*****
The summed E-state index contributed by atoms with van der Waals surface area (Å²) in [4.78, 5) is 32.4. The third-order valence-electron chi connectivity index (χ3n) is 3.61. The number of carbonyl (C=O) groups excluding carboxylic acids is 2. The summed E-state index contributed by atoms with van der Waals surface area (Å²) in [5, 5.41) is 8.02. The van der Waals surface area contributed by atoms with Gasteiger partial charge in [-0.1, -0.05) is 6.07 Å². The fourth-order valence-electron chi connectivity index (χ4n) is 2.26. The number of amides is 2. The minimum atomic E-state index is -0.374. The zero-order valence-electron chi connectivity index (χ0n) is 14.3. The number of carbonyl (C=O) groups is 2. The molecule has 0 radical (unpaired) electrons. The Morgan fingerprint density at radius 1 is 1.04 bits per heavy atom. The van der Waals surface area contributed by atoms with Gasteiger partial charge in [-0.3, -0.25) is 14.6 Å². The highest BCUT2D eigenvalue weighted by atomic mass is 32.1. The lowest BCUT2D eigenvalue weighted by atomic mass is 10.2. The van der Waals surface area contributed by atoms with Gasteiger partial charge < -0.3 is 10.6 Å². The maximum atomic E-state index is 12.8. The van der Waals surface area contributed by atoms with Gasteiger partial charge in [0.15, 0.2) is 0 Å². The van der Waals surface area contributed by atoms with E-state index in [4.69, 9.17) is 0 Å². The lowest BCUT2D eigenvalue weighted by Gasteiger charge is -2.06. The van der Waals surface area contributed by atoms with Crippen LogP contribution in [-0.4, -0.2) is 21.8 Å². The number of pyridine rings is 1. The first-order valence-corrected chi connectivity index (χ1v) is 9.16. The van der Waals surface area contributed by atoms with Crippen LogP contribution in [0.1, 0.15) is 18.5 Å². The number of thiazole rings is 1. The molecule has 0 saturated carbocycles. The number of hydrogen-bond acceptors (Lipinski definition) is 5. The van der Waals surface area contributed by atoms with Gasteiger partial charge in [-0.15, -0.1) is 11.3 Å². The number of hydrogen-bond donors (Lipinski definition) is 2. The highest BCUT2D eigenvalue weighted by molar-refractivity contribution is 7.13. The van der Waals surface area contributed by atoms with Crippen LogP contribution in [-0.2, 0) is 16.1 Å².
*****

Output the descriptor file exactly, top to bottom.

The summed E-state index contributed by atoms with van der Waals surface area (Å²) in [4.78, 5) is 32.4. The third-order valence-electron chi connectivity index (χ3n) is 3.61. The number of carbonyl (C=O) groups excluding carboxylic acids is 2. The summed E-state index contributed by atoms with van der Waals surface area (Å²) in [5, 5.41) is 8.02. The van der Waals surface area contributed by atoms with Gasteiger partial charge in [-0.1, -0.05) is 6.07 Å². The fourth-order valence-electron chi connectivity index (χ4n) is 2.26. The number of amides is 2. The minimum atomic E-state index is -0.374. The zero-order valence-electron chi connectivity index (χ0n) is 14.3. The number of carbonyl (C=O) groups is 2. The molecule has 0 radical (unpaired) electrons. The Morgan fingerprint density at radius 1 is 1.04 bits per heavy atom. The van der Waals surface area contributed by atoms with Gasteiger partial charge in [-0.3, -0.25) is 14.6 Å². The highest BCUT2D eigenvalue weighted by atomic mass is 32.1. The lowest BCUT2D eigenvalue weighted by atomic mass is 10.2. The van der Waals surface area contributed by atoms with Gasteiger partial charge < -0.3 is 10.6 Å². The maximum atomic E-state index is 12.8. The van der Waals surface area contributed by atoms with Gasteiger partial charge in [0.15, 0.2) is 0 Å². The van der Waals surface area contributed by atoms with E-state index in [4.69, 9.17) is 0 Å². The lowest BCUT2D eigenvalue weighted by Gasteiger charge is -2.06. The van der Waals surface area contributed by atoms with Crippen LogP contribution in [-0.4, -0.2) is 21.8 Å². The number of pyridine rings is 1. The first-order valence-corrected chi connectivity index (χ1v) is 9.16. The van der Waals surface area contributed by atoms with Crippen LogP contribution in [0.1, 0.15) is 18.5 Å². The number of thiazole rings is 1. The molecule has 0 saturated carbocycles. The number of hydrogen-bond acceptors (Lipinski definition) is 5. The van der Waals surface area contributed by atoms with Gasteiger partial charge in [-0.15, -0.1) is 11.3 Å². The number of hydrogen-bond donors (Lipinski definition) is 2. The highest BCUT2D eigenvalue weighted by molar-refractivity contribution is 7.13. The van der Waals surface area contributed by atoms with Crippen LogP contribution in [-0.2, 0) is 16.1 Å².